Didnít all the middle school teachers support this program?
In fact, the majority of math teachers at 3 or 4 of our middle schools voted against this program. In addition, there has never been an official accounting of the actual votes individually for or against CMP. A simple majority of teachers at a given school was all that was required to swing the vote one way or the other.
At the heart of the matter.....
is a parentís right to choice and their fundamental right, under federal law, to direct the education of their child. The Texas Education Code section 26.003 states,
Rights Concerning Academic Programs: A parent is entitled to request, with the expectation that the request will not be unreasonably denied, the addition of a specific academic class in the course of study of the parentís child in keeping with the required curriculum if sufficient interest is shown in the addition of the class to make it economically practical to offer the class.
In sworn testimony before the House Public Education Committee on March 30, 1999, PISD Deputy Superintendent Keith Sockwell said of the math controversy in Plano, "If we need to re-look at it, we certainly are very willing to do this." Representative Hochberg commented, "It has continued to amaze me that the concept of customer service doesnít seem to have ever sunk into enterprises like school boards in general." In addition, Representative Grusendorf questioned Mr. Sockwell regarding parental rights in section 26.003 of the Texas Education Code and said, "And I think it was some of our intent when we passed this statute that the parents would have this right. And it says, shall not be unreasonably denied. So, the question is, do these parents have that rightóeven though you may disagree with them?" Mr. Sockwell replied, "If that is certainly the interpretation, you know, if we have not interpreted that properly, certainly they may have that right."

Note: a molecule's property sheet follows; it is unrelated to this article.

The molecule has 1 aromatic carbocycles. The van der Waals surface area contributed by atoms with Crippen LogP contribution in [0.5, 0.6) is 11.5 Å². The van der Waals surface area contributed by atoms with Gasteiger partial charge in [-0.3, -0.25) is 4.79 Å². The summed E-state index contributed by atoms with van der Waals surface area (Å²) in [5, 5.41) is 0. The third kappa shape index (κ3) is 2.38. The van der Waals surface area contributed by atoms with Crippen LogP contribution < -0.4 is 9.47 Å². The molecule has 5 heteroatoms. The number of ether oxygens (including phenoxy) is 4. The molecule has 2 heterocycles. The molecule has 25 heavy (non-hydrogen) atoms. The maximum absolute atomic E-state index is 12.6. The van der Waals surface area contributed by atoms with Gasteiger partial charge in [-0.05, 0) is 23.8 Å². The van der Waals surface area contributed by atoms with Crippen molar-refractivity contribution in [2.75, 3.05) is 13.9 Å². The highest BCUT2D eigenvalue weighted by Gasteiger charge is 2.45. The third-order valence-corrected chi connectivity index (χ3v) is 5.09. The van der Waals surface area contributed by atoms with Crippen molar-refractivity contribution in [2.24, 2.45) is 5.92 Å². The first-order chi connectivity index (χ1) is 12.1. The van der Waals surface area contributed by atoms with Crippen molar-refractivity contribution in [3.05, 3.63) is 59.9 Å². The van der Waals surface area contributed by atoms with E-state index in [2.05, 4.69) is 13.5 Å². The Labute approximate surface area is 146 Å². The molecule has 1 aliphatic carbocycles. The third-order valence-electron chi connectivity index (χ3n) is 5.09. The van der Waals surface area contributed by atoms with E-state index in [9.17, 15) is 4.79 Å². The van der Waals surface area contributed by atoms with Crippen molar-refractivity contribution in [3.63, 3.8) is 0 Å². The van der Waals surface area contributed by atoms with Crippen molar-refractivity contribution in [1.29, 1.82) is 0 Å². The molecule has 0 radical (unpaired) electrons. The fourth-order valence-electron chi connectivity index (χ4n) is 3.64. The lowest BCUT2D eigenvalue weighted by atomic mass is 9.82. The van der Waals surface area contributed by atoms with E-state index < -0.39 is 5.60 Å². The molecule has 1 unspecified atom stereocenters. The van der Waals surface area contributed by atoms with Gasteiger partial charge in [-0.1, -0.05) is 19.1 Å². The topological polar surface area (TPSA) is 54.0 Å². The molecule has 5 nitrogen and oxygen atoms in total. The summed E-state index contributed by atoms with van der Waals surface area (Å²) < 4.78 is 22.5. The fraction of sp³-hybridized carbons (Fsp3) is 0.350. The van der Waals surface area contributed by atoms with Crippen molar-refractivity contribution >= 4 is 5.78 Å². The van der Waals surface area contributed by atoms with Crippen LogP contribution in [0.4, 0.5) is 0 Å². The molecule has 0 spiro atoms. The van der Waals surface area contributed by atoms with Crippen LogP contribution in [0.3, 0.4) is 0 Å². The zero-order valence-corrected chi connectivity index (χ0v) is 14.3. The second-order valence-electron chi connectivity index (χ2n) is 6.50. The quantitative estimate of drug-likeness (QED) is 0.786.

Itís the law.....you have a choice
If you want an alternative conventional math class join our petition drive. We already have over 1100 parents who have requested an alternative for their student. These are highly rated textbooks and have been adopted in many of our neighboring districts. They were found to conform to all the required Texas Essential Knowledge and Skills elements when evaluated by the Texas Education Agency. The books use traditional instruction methods and have been found to have a high level of mathematical content. They are also part of the series of books that leads up to the Glencoe Algebra I textbook currently being used in 9th grade. You are asking that a CMP class be replaced by the alternative you are requesting. Therefore, there is no economic impact to the district.
Education Advocacy by and for Parents
We are a non-profit 501©3 Corporation providing parents with information and statistics about the Plano Independent School District.
HOW TO GET A PETITION
1. Call Ronni Jenkins 972-423-3092, Timothy Soh 972-491-7859 or Sue Sarhady 972-491-0203 and we will mail you one.
2. They are available on-line via the internet at www.pisd.org and http://cmpinpisd.freeservers.com